Go get your VHS copy. It’s there in all its stop-motion and then full-sized not-quite-accurate forced-perspective glory behind Luke and Vader glory.

See the screen caps, with helpful guide:

ATAT drops off Luke
Well, here’s one shot with an AT-AT.


Now, to expand upon the point from above, imagine these big, lumbering vehicles.

They would take time to get to the battle, a battle which the Imperial military thought it could handle easily.

If you watch closely the Empire does whip on rebel ass until Chewbacca turns the tide and the rebels trick the Imperials into letting them into the structure to destroy it.

AT AT Comes to Rest on the Forest Moon Called Endor While Dropping Off Luke Skywalker
Stop Motion. Matte Paintings. Back lighting.

I mean, the Empire is wailing on Ewoks until Chewie has his hands on the controls of a chicken walker and starts blasting other walkers apart.

So why doesn’t the Empire send the AT-ATs after the fact to exact vengeance?

Simple answer: through the chicanery of Han Solo, the first hint the Imperials had about their precious base going up in flames…was their base going up in flames. Also, the film was nearing the two hour mark, which in Star Wars land means there will be opportunities for you to make it up in your head.

Like I did!

Argument Four: I Know My Star Wars, Thank You

AT AT Set Piece on the Forest Moon Called Endor in Return of the Jedi When Luke Skywalker Talks to Darth Vader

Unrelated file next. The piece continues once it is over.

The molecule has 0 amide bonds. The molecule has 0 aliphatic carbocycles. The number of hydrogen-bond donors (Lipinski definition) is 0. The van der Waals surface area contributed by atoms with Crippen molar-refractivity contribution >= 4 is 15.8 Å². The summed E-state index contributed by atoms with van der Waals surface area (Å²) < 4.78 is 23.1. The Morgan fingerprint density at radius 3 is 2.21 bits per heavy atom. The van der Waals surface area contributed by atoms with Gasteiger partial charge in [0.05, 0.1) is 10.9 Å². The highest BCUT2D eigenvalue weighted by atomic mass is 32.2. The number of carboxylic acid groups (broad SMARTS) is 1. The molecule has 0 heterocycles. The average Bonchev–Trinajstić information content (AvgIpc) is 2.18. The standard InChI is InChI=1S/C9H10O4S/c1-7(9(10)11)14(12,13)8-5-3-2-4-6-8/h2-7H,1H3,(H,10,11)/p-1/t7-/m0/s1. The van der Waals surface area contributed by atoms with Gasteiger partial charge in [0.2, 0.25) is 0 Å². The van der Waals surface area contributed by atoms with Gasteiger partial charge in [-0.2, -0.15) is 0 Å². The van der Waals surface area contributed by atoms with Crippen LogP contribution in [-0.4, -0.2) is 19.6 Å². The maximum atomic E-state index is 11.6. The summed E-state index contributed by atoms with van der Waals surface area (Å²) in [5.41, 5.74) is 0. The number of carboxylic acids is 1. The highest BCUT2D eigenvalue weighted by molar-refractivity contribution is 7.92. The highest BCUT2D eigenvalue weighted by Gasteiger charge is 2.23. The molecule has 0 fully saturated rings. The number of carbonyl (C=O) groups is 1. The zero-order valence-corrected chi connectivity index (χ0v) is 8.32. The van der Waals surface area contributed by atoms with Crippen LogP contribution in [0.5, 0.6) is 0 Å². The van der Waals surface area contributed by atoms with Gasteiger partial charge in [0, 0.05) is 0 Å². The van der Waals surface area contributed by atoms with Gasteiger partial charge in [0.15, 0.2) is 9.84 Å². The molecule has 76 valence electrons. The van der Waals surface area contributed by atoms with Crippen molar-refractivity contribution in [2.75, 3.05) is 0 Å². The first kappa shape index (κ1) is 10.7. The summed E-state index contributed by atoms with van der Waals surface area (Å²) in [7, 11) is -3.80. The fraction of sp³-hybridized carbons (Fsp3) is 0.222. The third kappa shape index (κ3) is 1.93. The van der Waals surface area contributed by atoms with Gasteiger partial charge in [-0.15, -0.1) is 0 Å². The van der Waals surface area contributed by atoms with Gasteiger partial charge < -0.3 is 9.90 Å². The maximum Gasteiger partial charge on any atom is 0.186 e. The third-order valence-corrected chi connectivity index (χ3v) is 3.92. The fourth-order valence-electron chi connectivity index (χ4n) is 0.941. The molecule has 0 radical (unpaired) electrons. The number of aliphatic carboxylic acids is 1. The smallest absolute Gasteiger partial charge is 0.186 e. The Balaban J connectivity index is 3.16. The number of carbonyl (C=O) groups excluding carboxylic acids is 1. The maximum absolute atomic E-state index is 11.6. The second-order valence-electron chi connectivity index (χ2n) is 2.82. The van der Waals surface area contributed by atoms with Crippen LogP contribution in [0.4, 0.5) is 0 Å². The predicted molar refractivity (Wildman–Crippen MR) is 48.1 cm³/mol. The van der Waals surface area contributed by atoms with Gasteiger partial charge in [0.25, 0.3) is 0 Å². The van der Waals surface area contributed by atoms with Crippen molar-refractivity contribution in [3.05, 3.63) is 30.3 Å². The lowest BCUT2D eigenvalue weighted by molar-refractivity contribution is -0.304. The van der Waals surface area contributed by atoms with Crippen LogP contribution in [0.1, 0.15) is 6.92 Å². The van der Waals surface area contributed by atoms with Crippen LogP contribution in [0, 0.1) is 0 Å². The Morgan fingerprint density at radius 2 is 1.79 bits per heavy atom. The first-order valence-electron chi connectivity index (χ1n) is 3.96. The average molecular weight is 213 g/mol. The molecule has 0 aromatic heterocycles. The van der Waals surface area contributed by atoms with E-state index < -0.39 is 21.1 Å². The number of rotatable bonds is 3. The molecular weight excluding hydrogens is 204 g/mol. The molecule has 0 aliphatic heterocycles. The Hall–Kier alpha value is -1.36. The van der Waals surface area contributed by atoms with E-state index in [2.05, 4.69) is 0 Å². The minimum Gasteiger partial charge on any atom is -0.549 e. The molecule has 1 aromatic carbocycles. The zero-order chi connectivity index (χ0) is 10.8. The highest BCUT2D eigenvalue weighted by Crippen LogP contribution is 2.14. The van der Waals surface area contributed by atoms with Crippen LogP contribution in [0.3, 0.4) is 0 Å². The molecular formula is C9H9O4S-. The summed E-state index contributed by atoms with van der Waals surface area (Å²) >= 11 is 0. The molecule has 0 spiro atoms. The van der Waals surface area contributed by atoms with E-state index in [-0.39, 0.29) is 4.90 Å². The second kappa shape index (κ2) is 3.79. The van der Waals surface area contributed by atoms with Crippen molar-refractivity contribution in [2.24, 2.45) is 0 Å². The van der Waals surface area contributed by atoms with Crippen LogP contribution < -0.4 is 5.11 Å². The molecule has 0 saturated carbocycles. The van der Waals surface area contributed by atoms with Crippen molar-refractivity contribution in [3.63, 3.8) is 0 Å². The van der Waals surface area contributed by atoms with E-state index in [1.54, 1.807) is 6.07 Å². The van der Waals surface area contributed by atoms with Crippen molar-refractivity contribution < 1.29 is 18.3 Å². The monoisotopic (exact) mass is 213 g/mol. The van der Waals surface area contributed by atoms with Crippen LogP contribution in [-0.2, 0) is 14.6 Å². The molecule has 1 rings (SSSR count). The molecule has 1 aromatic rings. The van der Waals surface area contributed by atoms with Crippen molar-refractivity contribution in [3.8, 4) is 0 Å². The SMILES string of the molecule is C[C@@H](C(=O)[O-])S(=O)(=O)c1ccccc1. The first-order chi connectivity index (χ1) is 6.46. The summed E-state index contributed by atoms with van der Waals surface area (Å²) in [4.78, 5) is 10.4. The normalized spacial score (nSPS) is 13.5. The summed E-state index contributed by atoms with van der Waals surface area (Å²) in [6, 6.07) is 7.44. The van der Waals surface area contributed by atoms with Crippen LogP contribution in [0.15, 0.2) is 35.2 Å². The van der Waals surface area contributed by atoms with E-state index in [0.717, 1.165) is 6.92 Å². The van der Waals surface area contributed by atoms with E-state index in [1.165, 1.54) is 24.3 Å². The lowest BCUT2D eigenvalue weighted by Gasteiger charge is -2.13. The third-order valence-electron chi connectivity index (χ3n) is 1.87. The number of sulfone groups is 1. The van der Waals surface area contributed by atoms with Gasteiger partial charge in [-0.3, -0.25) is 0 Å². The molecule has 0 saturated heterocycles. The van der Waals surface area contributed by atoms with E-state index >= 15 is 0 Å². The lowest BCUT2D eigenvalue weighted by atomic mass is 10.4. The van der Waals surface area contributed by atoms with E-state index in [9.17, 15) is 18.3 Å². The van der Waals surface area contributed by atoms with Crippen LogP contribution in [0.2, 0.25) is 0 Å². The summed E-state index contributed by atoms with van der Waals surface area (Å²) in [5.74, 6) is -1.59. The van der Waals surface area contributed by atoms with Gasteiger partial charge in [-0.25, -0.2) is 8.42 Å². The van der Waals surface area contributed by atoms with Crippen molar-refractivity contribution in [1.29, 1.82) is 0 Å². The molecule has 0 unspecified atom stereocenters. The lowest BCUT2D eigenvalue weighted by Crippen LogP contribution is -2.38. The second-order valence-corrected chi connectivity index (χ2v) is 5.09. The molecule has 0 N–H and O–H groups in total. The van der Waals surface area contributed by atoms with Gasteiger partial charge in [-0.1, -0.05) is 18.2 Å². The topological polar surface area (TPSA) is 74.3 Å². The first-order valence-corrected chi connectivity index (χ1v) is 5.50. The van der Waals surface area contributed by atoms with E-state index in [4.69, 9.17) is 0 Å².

This is an argument for “Special Editioning” a background.

I bring this up because of something Jar Jar Hater said in her turn arguing:

Remember that strategic command on Endor is directly overseen by the Emperor, who even hides this from Vader

No, he doesn’t. He orders Vader around. Vader was obviously given command of the fleet in Empire, bungled his second chance at Sith succession, and so the Emperor spanked him and took direct control. This is the classic blunder of many an evil leader in history, yes. They’re too intolerant of short-term failure because they fear weakness.

But he didn’t hide it from Vader at all.

Argument Five: Secrecy Kills, Not Lack of AT-ATs

The base was supposed to be a secret. Now, building a Death Star in secret on the Forest Moon Called Endor will require stationing, supplies, quartermasters, etc. Therefore, the Empire couldn’t station a whole bunch of resources there prior to bringing the fleet there for the trap.

So you could make the argument that possibly, building the Death Star in secret was the first mistake. I question that, above all else.


After all, you’re an Imperial Machine run by bureaucrats and brute force that hands out mandates on the whim of insane leaders, like North Korea or New York. Why bother hiding it? Why not just announce to everyone, “Hi there! We’re building another, Mother-F***ers, and we’re putting a shield generator around the shield generator of the shield generator’s shield generator, and building it near a highly-populated planet with a large civilian population that we’ll torture and kill if you try to stop it.”

It lacks subtlety, but I’ve always liked to dream big.

What are your thoughts?